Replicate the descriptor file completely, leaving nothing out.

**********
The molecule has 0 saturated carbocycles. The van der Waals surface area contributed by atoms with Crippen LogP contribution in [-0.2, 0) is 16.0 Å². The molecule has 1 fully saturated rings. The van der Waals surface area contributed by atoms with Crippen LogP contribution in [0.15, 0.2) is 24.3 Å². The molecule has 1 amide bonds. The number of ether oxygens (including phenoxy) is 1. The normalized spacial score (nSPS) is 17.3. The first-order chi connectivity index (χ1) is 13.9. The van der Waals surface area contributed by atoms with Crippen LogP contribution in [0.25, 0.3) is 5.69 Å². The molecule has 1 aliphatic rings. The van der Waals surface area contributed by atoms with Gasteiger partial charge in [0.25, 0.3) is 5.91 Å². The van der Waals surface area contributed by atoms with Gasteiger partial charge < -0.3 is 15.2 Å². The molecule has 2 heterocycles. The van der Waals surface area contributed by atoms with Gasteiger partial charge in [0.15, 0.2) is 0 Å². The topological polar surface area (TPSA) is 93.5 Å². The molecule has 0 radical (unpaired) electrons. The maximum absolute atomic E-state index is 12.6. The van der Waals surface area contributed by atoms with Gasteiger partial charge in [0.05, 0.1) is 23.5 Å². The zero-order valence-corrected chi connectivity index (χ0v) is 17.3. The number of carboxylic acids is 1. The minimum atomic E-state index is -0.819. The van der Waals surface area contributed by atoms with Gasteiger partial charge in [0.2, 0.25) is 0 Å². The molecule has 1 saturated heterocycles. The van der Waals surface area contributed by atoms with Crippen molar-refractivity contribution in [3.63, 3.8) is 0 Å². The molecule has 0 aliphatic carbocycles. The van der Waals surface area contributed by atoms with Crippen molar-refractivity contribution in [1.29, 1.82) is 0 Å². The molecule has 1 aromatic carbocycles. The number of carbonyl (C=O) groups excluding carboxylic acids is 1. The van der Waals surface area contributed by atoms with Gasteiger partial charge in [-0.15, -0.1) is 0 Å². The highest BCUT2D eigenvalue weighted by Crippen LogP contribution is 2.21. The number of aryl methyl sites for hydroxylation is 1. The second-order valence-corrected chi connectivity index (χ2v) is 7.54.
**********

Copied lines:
The molecule has 0 saturated carbocycles. The van der Waals surface area contributed by atoms with Crippen LogP contribution in [-0.2, 0) is 16.0 Å². The molecule has 1 fully saturated rings. The van der Waals surface area contributed by atoms with Crippen LogP contribution in [0.15, 0.2) is 24.3 Å². The molecule has 1 amide bonds. The number of ether oxygens (including phenoxy) is 1. The normalized spacial score (nSPS) is 17.3. The first-order chi connectivity index (χ1) is 13.9. The van der Waals surface area contributed by atoms with Crippen LogP contribution in [0.25, 0.3) is 5.69 Å². The molecule has 1 aliphatic rings. The van der Waals surface area contributed by atoms with Gasteiger partial charge in [0.25, 0.3) is 5.91 Å². The van der Waals surface area contributed by atoms with Gasteiger partial charge < -0.3 is 15.2 Å². The molecule has 2 heterocycles. The van der Waals surface area contributed by atoms with Gasteiger partial charge in [0.15, 0.2) is 0 Å². The topological polar surface area (TPSA) is 93.5 Å². The molecule has 0 radical (unpaired) electrons. The maximum absolute atomic E-state index is 12.6. The van der Waals surface area contributed by atoms with Gasteiger partial charge in [0.05, 0.1) is 23.5 Å². The zero-order valence-corrected chi connectivity index (χ0v) is 17.3. The number of carboxylic acids is 1. The minimum atomic E-state index is -0.819. The van der Waals surface area contributed by atoms with Gasteiger partial charge in [0.2, 0.25) is 0 Å². The molecule has 1 saturated heterocycles. The van der Waals surface area contributed by atoms with Crippen molar-refractivity contribution in [3.63, 3.8) is 0 Å². The molecule has 0 aliphatic carbocycles. The van der Waals surface area contributed by atoms with Crippen molar-refractivity contribution in [1.29, 1.82) is 0 Å². The molecule has 1 aromatic carbocycles. The number of carbonyl (C=O) groups excluding carboxylic acids is 1. The van der Waals surface area contributed by atoms with Gasteiger partial charge in [-0.15, -0.1) is 0 Å². The highest BCUT2D eigenvalue weighted by Crippen LogP contribution is 2.21. The number of aryl methyl sites for hydroxylation is 1. The second-order valence-corrected chi connectivity index (χ2v) is 7.54.